argument top image

< Back to question What is the best diet for weight loss? Show more Show less

There now exists hundreds of different wisdoms on what the best and most effective way to lose weight is. All have different philosophies and different benefits, real or alleged. But which has the most evidence behind it? And which, in reality, is the most effective way to lose weight?

Eliminating carbohydrates is the best way to lose weight Show more Show less

Eliminating carbs is the most common rule for popular diets, and with good reason.
< (6 of 6)

The carnivore diet is the most effective diet for weight loss.

Looking for a change? Why not eat literally nothing but meat!
< (6 of 6)


Not sure yet? Read more before voting ↓



With skyrocketing obesity rates, the race is on to find the most effective diet that people can stick to. With so many diets out there, dieters are often at a loss about which one to choose. This argument seeks to finally settle the debate so that people can take control of their health.

The Argument

The carnivore diet, much like it sounds, encompasses eating only meat. That includes seafood, and sometimes eggs and dairy. It is a high-protein diet, rather than a high-fat diet like keto. (Both are very low-carb.) Many people don’t snack on this diet because of how full the protein keeps them, which restricts calories. They also frequently end up lowering calorie intake because of the extremely restricted diet [1]. This results in maximum weight loss by practitioners of this diet. The reason eliminating carbohydrates leads to such dramatic and consistent weight loss is that it forces your body to use fat for energy. Carbohydrates become a sugar once digested, and the body will use them for fuel. Once you eliminate them, your body has to use its fat reserves for fuel, thus producing weight loss.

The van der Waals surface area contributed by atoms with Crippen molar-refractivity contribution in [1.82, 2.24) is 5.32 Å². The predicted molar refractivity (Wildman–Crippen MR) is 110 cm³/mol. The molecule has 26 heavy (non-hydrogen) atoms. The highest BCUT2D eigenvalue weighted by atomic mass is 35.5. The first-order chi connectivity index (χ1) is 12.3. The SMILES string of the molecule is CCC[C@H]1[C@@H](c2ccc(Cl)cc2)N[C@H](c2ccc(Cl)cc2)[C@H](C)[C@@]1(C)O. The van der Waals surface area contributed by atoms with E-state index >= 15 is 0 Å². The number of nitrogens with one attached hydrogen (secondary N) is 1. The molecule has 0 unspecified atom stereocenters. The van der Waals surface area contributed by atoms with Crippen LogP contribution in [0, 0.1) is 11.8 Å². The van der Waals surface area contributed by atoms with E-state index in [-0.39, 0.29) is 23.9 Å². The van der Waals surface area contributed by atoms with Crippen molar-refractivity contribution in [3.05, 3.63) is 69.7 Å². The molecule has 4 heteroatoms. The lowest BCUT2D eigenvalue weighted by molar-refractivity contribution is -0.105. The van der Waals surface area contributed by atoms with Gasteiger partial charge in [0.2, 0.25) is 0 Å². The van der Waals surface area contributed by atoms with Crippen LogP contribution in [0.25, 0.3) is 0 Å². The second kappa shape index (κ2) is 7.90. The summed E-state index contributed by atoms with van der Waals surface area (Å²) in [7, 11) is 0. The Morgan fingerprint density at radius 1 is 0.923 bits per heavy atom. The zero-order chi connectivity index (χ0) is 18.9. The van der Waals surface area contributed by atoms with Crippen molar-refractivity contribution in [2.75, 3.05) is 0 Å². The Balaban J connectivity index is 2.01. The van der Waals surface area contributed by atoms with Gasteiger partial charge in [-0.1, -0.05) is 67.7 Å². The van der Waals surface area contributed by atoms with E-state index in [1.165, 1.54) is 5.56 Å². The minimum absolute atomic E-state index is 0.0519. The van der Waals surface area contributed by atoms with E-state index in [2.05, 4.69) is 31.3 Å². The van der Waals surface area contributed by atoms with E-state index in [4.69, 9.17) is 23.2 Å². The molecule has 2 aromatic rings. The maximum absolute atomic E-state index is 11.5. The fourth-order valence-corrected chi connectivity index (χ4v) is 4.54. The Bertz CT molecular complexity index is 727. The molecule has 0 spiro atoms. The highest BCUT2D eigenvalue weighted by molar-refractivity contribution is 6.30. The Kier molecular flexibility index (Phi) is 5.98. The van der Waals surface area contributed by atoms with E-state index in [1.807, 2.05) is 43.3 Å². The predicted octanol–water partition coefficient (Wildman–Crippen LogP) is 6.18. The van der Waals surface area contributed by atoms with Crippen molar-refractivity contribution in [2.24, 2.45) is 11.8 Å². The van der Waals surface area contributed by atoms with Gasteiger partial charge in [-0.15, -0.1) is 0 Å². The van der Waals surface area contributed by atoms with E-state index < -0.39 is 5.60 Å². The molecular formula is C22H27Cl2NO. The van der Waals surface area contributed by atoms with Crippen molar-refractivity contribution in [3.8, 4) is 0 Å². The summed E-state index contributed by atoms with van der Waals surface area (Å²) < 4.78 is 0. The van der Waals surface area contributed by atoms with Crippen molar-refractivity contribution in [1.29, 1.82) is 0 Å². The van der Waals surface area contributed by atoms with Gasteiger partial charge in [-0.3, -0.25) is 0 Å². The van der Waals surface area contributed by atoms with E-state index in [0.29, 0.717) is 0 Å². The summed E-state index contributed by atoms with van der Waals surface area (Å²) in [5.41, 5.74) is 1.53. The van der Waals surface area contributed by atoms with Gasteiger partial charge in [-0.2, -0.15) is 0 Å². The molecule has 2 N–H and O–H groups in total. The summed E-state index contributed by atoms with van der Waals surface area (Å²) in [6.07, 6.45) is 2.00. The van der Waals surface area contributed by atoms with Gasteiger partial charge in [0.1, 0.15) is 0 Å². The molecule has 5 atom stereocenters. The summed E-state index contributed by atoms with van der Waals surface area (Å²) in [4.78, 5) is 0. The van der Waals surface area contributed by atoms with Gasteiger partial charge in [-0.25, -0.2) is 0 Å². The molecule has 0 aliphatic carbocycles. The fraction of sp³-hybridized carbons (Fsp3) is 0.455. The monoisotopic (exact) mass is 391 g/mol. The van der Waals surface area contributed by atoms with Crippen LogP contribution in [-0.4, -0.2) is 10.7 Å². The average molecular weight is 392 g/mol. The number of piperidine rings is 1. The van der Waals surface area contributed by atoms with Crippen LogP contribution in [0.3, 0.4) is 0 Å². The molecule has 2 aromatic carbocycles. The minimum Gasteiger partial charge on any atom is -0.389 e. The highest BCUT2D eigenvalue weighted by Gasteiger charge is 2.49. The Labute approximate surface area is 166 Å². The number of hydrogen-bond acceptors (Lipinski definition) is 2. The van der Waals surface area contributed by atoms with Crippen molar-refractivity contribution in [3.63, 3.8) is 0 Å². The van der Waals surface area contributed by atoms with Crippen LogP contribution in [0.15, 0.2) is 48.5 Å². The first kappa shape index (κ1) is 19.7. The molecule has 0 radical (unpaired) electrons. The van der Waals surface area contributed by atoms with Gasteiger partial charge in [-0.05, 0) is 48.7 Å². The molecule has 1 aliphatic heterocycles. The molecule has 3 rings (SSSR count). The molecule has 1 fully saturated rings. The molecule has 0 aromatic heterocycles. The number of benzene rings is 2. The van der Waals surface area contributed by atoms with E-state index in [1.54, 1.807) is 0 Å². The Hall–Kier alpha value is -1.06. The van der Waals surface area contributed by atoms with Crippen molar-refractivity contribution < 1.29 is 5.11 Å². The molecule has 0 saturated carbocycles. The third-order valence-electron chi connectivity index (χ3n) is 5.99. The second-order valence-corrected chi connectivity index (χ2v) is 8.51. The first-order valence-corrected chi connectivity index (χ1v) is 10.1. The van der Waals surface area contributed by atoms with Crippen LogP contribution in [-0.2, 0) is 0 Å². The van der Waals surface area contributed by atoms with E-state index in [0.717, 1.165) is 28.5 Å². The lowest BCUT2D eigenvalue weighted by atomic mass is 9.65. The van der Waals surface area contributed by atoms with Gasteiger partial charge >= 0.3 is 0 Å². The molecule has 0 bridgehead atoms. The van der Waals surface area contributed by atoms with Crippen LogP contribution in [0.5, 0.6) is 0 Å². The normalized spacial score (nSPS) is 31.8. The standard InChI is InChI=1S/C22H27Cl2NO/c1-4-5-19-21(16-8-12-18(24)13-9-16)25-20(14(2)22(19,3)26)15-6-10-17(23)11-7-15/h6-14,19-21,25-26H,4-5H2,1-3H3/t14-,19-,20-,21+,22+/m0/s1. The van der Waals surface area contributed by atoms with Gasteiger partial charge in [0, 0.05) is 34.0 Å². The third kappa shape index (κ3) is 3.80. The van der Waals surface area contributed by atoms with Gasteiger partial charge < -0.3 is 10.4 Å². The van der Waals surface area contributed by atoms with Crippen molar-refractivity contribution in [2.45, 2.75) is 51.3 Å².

Counter arguments

The carnivore diet is ridiculous for several reasons. Firstly, it doesn’t just eliminate carbohydrates, it eliminates everything. For example, leafy green vegetables and nuts are both carbohydrate-free foods. Furthermore, we don’t have the right digestive tract to exist only on animal products, so the diet isn’t nutritionally sound [2]. Even if one does manage to subsist off of only meat, there’s no guarantee that you’ll end up consuming fewer calories. And too many calories will prevent any and all weight loss, so the diet as is may not be effective at all.


Rejecting the premises



This page was last edited on Thursday, 2 Jul 2020 at 16:53 UTC

Explore related arguments